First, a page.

Do you feel the 70s were more interesting and vigorous than the 90s?
I think we all become boring old farts in the end and insist that the time we grew up in was the best of all times. We all acquire a slightly rosy glow about that particular period of our lives, but that can also be a good thing. I'm sure that popular culture was no more vibrant then than it is now, writing was no more vibrant then than it is now, society was no better then than it is now, but I think if each generation writes about the period that they grew up in with the kind of affection and the kind of attention to detail that nostalgia brings, then that leads to valuable and lively writing about that period. That's what I've tried to do in The Rotters' Club. The 70s were a very difficult time for many people and for the country, obviously, but my main memories of it are very happy ones, so it is quite an upbeat novel I think by my standards.
The book is named after an album by an obscure and now largely forgotten band (Hatfield and The North). Was there a reason for this?
I'm confident that the book is going to trigger debates in the media about whether this band is worth exhuming or not. This was a musical discovery I made at the time, so to listen to it now triggers various kind of very powerful memories, and their music and the music of a few bands who were equally quirky and unknown somehow define what the 70s were for me. We all have our own versions of the 70s and that's mine.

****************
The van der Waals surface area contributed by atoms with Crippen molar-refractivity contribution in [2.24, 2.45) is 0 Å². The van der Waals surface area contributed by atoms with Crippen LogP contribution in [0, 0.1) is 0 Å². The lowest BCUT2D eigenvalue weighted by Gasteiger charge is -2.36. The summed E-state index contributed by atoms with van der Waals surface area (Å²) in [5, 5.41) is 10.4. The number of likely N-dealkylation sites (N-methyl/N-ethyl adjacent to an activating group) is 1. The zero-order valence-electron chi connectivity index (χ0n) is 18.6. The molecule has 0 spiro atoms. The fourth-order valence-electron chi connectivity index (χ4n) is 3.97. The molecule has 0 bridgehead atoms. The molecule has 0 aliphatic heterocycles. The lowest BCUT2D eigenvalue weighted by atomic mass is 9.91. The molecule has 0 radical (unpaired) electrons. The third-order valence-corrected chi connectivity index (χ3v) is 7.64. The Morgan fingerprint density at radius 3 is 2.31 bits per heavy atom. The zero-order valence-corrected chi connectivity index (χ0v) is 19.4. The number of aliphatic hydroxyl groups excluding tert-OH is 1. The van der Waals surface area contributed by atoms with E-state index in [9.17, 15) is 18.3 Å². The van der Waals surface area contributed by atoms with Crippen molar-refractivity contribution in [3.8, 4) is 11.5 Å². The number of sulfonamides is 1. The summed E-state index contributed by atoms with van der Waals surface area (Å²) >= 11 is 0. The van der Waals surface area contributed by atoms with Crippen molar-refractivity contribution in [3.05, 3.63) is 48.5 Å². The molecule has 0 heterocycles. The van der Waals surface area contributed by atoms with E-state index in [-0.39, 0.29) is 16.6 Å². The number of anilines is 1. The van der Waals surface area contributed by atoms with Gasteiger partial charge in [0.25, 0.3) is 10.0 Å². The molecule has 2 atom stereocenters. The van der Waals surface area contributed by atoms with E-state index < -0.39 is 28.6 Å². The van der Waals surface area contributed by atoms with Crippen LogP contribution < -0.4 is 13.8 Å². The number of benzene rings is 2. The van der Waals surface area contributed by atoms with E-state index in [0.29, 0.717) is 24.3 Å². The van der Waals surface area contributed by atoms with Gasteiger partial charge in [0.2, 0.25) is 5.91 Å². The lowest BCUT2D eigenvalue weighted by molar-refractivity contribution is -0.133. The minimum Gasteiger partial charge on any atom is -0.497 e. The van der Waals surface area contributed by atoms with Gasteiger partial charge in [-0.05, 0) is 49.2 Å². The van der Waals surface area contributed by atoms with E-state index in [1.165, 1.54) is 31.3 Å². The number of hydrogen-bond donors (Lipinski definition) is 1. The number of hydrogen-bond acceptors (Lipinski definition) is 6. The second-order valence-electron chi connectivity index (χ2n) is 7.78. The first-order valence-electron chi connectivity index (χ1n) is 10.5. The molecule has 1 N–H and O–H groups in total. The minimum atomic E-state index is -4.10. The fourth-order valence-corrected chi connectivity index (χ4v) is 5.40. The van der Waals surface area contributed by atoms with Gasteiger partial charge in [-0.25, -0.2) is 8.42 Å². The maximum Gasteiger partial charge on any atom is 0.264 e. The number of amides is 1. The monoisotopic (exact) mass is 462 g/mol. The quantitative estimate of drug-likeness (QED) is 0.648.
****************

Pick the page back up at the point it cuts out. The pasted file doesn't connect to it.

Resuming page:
Who are your major influences?
One of the writers I'd most recommend to people who've enjoyed my books might strike people as an odd choice. There was a TV series in the 1970s which a lot of people will remember called The Fall and Rise of Reginald Perrin, written by a guy called David Nobbs. He had been a novelist before he wrote that series and he's written novels ever since. He published one in 2000 which didn't get recommended for any prizes and wasn't talked about in terms of the Booker Shortlist, but I actually think it's the best novel I read last year. It's called Going Gently and it's about a woman who was born in Swansea in 1900 and dies on a hospital ward in 1999. It's a comic history of the 20th Century, seen through this person's eyes, and it has all the kind of combinations of seriousness and humour, melancholy and frivolity which I try to get in my own books. I think if this guy wasn't already known as a TV scriptwriter he'd be regarded as one of the best and most important novelists we have. I think it's a great book.